Physicians Who Listen: Creating the Space for Self-healing
Dr. Paul Epstein, ND
The body remembers what the mind forgets.
Jacob L. Moreno, MD,
Founder of Psychodrama
Our diseases tell a story not just of our cells and a diagnosis but of ourselves and our life histories. By taking the risk of listening, we may be led to the truth of what happened to us and the feelings that lie at the core of our authentic being. The adage “if you don’t know your history, you are doomed to repeat it ”is just as true in health and disease because chronic symptoms can be seen as repetition compulsion. Much disease is psychosomatic in origin, the result of unresolved conflicts, unconscious anxieties, and unfulfilled potential, with the self at war with itself. As an innate protective and survival strategy, people become split off and dissociated from parts of themselves. Healing happens when we unburden ourselves from the wounds of our life story and heal our relationship with self. An important aspect of mind-body medicine is simply bearing witness to history and to life story and listening with an unconditional loving presence with mindfulness, empathy, and compassion. The motto adopted by the American Association of Naturopathic Physicians for our profession is “physicians who listen!” I might add that physicians who listen are physicians who heal.In her book The Body Never Lies, Alice Miller1 focuses on what the long-range consequences of childhood abuse are on the adult body and how a child’s emotional traumas, repressed humiliation, and bottled rage can manifest as serious adult health problems. These stresses and traumas can fall on the continuum that leads to posttraumatic stress disorder as the body remembers and bears the burden, with personal history becoming somatic memory.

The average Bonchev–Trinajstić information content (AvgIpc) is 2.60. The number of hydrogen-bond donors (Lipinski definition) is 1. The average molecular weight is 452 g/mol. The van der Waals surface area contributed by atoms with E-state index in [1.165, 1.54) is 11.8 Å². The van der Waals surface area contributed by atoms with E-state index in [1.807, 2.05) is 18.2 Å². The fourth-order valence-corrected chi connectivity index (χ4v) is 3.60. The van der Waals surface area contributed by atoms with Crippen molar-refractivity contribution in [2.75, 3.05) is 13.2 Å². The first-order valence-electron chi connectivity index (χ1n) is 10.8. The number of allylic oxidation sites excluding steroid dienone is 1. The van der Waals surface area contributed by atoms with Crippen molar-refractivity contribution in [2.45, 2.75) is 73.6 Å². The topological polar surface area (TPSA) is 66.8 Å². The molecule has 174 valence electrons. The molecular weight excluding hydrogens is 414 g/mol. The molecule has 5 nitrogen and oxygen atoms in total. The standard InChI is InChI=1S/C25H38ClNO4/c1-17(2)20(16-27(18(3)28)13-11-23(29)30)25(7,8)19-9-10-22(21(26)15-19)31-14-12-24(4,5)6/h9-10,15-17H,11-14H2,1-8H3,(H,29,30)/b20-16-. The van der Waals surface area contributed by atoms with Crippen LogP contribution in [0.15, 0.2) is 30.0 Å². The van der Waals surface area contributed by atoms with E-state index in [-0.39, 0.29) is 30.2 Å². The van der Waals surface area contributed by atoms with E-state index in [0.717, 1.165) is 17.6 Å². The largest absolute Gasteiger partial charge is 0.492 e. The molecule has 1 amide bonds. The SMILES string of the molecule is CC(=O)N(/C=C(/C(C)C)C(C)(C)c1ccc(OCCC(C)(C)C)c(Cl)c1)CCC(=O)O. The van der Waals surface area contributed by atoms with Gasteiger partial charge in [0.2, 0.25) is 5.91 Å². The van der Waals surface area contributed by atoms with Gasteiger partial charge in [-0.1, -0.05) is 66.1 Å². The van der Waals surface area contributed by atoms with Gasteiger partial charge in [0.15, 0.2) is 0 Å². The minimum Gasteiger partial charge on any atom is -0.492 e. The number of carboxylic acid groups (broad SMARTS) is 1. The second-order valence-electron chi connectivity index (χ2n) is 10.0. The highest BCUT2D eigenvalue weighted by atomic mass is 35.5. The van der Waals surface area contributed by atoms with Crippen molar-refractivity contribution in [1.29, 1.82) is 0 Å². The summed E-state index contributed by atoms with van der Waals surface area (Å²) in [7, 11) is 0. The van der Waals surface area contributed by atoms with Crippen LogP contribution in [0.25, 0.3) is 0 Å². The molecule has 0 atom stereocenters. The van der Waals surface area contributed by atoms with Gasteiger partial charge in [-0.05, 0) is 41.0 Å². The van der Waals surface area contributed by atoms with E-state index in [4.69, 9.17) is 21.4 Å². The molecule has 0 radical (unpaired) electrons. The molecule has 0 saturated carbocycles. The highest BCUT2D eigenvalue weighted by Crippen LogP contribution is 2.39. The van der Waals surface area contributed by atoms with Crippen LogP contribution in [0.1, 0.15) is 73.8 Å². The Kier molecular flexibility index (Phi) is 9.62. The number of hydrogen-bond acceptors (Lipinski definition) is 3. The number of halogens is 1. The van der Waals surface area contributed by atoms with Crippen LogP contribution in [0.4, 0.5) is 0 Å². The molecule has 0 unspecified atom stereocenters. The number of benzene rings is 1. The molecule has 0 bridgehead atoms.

All neurosis is a substitute for legitimate suffering.
Childhood wounds are carried deep within and affect our mental, emotional, physical, and spiritual health and life cognitively, behaviorally, and emotionally. The repression and denial of suffering and consequent strong emotions from childhood and the biographical story of our lives have profound effects on our body. Narrative medicine is recognizing the importance of telling your story and having an impartial witness to simply listen and care and then to provide support in a process of healing and recovery.
Perhaps all the dragons in our lives are princesses waiting to see us act, just once, with beauty and courage. Perhaps everything that frightens us is, in its deepest essence, a part of us that feels helpless and needs our love.